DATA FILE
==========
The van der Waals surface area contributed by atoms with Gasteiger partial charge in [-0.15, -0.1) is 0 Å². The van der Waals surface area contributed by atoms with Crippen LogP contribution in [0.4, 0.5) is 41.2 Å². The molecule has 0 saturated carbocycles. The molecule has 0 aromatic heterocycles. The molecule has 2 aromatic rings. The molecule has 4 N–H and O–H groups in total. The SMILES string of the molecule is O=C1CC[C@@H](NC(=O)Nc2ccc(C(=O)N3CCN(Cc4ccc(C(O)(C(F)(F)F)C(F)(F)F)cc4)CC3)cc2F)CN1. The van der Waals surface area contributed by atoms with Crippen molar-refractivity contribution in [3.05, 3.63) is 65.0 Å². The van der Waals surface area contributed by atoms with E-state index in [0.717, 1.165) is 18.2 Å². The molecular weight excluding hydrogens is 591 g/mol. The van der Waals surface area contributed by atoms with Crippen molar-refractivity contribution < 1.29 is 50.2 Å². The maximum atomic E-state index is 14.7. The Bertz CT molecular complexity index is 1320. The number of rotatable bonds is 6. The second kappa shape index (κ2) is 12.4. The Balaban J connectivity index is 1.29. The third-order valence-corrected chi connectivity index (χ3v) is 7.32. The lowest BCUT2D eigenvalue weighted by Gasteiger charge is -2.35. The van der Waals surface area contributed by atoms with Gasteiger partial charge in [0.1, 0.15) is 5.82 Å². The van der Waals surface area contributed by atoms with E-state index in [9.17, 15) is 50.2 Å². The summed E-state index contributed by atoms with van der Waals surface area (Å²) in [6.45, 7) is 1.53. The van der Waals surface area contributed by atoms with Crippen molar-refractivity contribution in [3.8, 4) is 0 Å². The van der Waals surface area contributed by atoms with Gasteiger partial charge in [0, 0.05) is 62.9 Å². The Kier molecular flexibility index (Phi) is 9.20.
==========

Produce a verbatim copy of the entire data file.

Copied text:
The van der Waals surface area contributed by atoms with Gasteiger partial charge in [-0.15, -0.1) is 0 Å². The van der Waals surface area contributed by atoms with Crippen LogP contribution in [0.4, 0.5) is 41.2 Å². The molecule has 0 saturated carbocycles. The molecule has 0 aromatic heterocycles. The molecule has 2 aromatic rings. The molecule has 4 N–H and O–H groups in total. The SMILES string of the molecule is O=C1CC[C@@H](NC(=O)Nc2ccc(C(=O)N3CCN(Cc4ccc(C(O)(C(F)(F)F)C(F)(F)F)cc4)CC3)cc2F)CN1. The van der Waals surface area contributed by atoms with Crippen molar-refractivity contribution in [3.05, 3.63) is 65.0 Å². The van der Waals surface area contributed by atoms with E-state index in [0.717, 1.165) is 18.2 Å². The molecular weight excluding hydrogens is 591 g/mol. The van der Waals surface area contributed by atoms with Crippen molar-refractivity contribution < 1.29 is 50.2 Å². The maximum atomic E-state index is 14.7. The Bertz CT molecular complexity index is 1320. The number of rotatable bonds is 6. The second kappa shape index (κ2) is 12.4. The Balaban J connectivity index is 1.29. The third-order valence-corrected chi connectivity index (χ3v) is 7.32. The lowest BCUT2D eigenvalue weighted by Gasteiger charge is -2.35. The van der Waals surface area contributed by atoms with Gasteiger partial charge in [0.1, 0.15) is 5.82 Å². The van der Waals surface area contributed by atoms with E-state index in [9.17, 15) is 50.2 Å². The summed E-state index contributed by atoms with van der Waals surface area (Å²) in [6.45, 7) is 1.53. The van der Waals surface area contributed by atoms with Crippen molar-refractivity contribution in [3.8, 4) is 0 Å². The van der Waals surface area contributed by atoms with Gasteiger partial charge in [0, 0.05) is 62.9 Å². The Kier molecular flexibility index (Phi) is 9.20.